Eyeball has a focused sound, partly due to the time limitations of getting together as a band to write and record, but also because they have cultivated a streamlined approach to their music. ‘I think you learn who you are as a band over time and the writing and sound matures with you’, reflects Johnston. ‘In many ways we are a lot more confident in what we do and how we do it.’ White continues, ‘With Eyeball we wanted to use a similar process as RNROB, but not be so precious about it being recorded live’. The results speak for themselves — bigger sound, bigger production and a more refined concept. ‘We put the trio at the very centre of the record’, explains Tom. ‘The aim of the production was to "print the filth" - a process where we got all the right sounds in place before we pressed record. We gave ourselves plenty of time to arrange the songs and experiment with the sounds. This meant we were able to record the majority of the album within Six days’. 

A refreshing lo-fi introduction, ’The Shot’ starts with a bluesy bass riff; White furnishing the texture with some guileful guitar parts, and Johnston switching to shakers for a minimal groove. This is juxtaposed by the use of synths and post-production effects in the instrumental section — the song cascading through the speakers in a maelstrom of sound.

‘We are definitely a lot more comfortable with having input from people we trust and share our same vision’, says White. ‘Which is one of the reasons we work with Rory so well’. DJ and producer, Rory Carlie has been a friend of the band for many years. Rory’s production credits include Silver Bullet, the Oceania Maori/world music project with Jaz Coleman (Killing Joke); the UK Americana Red Sky July album with Shelly Poole (Alisha’s Attic) and Ally McErlaine (Texas). ‘Working with Rory has been a game changer’, admits Tom. ‘Rory came in for our demo sessions, and right away we knew that his input brought the best out of the band’.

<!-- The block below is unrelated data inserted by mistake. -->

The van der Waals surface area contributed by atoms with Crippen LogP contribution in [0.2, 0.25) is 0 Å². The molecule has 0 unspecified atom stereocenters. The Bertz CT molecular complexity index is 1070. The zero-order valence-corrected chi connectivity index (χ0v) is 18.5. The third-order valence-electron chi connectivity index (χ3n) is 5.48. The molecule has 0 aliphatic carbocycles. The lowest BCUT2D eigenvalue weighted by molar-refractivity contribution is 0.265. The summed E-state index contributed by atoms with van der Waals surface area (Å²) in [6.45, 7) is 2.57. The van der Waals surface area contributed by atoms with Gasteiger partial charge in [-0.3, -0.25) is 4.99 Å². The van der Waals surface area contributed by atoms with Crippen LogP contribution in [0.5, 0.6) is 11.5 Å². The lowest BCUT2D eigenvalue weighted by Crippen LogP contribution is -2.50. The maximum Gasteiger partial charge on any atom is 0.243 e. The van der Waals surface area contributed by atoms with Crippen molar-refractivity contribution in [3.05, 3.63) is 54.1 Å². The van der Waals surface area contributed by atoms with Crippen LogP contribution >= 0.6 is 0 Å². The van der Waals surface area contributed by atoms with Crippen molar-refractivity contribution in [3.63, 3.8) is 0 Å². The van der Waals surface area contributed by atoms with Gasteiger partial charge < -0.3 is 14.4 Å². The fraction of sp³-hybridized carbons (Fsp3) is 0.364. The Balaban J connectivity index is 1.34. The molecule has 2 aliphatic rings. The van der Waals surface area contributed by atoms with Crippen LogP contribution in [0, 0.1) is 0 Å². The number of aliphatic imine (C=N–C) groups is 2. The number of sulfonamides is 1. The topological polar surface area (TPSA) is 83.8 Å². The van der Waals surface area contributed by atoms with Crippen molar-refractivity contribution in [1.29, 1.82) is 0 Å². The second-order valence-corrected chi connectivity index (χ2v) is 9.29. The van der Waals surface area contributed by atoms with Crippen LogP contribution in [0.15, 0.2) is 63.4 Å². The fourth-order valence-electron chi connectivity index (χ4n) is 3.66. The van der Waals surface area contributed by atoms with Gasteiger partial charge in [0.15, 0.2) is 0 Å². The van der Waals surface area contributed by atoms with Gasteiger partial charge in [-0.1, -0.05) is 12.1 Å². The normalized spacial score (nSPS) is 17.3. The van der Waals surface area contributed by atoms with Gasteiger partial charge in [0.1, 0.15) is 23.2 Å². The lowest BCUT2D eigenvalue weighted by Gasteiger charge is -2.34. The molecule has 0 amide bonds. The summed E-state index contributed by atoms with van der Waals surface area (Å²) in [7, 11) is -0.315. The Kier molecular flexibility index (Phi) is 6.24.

60’s psychedelic bands are a huge influence on their sound — they released a version of 'People are Strange’ back in 2011. Mansi’s quirky vocals, White’s driving rhythm guitar, and the jarring organ provided by White also, ‘Should Be Easy’ is a nod to The Doors. 

The mood mellows with ‘Thinking Of You On The Moon’, featuring a fantastic vocal solo by Jude McIntyre. ‘Usually Tom writes the songs on acoustic guitar and then brings them to the rest of the band.

We play around with them and come up with our parts and work on different arrangements’, says White. ‘The only one that wasn't written like this was ‘Thinking of you on the moon’, which started as an instrumental track that James and I put together, which Tom then wrote on top of.’

No rock ’n’ roll band would be complete without their behind-the-scene comrade. ’Stevan’s been working and touring with us almost for as long as we have been playing together. The 4th member of The Icebreakers and all round good egg’, explains Tom. ‘He’s the unsung hero of the band,' adds Johnston. ‘He’s our engineer, mixer, mastering engineer, tour manager and general wrangler. I think without Steve we wouldn't be able to function at all!’

Mansi switches to acoustic guitar on 'Got To Be Gone’. ‘We work-shopped this tune for a while before deciding it would be nice idea to record it with me on guitar instead of bass’, says Tom. ‘The song is about the acceptance of loss — it’s is a direct reaction to tragedy. I feel these subjects are best handled by setting this theme to an upbeat major melody’. 

The album concludes with ’No Face Blues’, a lively sing-a-long track with punchy guitar and a catchy chorus. Mansi’s vocals are rugged and resonant. The song’s chordal progression is uplifting and builds throughout, adding a new element with each section.

Eyeball is a well crafted album, delivering a sonic mélange across it’s eight-tracks. ‘We are immensely proud of this record’, says Paul ‘and we’d like as many people to hear it as possible’. At home on a stage, be that in a rock club or in a festival field, the band look forward to bringing their new music to an eager audience and to make the most of this release — but always with an eye(ball) on the future.